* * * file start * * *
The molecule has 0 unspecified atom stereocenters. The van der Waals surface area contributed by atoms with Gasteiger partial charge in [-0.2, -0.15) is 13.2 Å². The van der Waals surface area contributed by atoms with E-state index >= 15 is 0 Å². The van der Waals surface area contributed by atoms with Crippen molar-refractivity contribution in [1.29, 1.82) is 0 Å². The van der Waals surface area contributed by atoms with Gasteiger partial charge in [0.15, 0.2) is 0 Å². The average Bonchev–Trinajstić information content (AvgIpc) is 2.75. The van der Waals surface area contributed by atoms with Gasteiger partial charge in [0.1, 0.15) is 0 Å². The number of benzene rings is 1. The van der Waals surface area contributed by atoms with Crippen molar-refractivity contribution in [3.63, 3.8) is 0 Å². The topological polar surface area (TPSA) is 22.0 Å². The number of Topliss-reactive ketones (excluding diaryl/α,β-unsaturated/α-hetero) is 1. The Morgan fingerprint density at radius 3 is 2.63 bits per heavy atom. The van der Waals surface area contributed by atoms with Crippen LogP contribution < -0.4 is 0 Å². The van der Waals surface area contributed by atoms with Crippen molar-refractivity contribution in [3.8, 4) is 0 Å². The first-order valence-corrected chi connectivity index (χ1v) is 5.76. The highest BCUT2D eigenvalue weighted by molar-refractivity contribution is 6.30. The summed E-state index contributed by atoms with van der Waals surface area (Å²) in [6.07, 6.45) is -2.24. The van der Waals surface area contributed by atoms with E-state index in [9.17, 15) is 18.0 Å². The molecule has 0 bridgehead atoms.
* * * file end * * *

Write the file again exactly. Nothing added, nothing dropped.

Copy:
The molecule has 0 unspecified atom stereocenters. The van der Waals surface area contributed by atoms with Gasteiger partial charge in [-0.2, -0.15) is 13.2 Å². The van der Waals surface area contributed by atoms with E-state index >= 15 is 0 Å². The van der Waals surface area contributed by atoms with Crippen molar-refractivity contribution in [1.29, 1.82) is 0 Å². The van der Waals surface area contributed by atoms with Gasteiger partial charge in [0.15, 0.2) is 0 Å². The average Bonchev–Trinajstić information content (AvgIpc) is 2.75. The van der Waals surface area contributed by atoms with Gasteiger partial charge in [0.1, 0.15) is 0 Å². The number of benzene rings is 1. The van der Waals surface area contributed by atoms with Crippen molar-refractivity contribution in [3.63, 3.8) is 0 Å². The topological polar surface area (TPSA) is 22.0 Å². The number of Topliss-reactive ketones (excluding diaryl/α,β-unsaturated/α-hetero) is 1. The Morgan fingerprint density at radius 3 is 2.63 bits per heavy atom. The van der Waals surface area contributed by atoms with Crippen LogP contribution < -0.4 is 0 Å². The van der Waals surface area contributed by atoms with Crippen molar-refractivity contribution in [3.8, 4) is 0 Å². The first-order valence-corrected chi connectivity index (χ1v) is 5.76. The highest BCUT2D eigenvalue weighted by molar-refractivity contribution is 6.30. The summed E-state index contributed by atoms with van der Waals surface area (Å²) in [6.07, 6.45) is -2.24. The van der Waals surface area contributed by atoms with E-state index in [9.17, 15) is 18.0 Å². The molecule has 0 bridgehead atoms.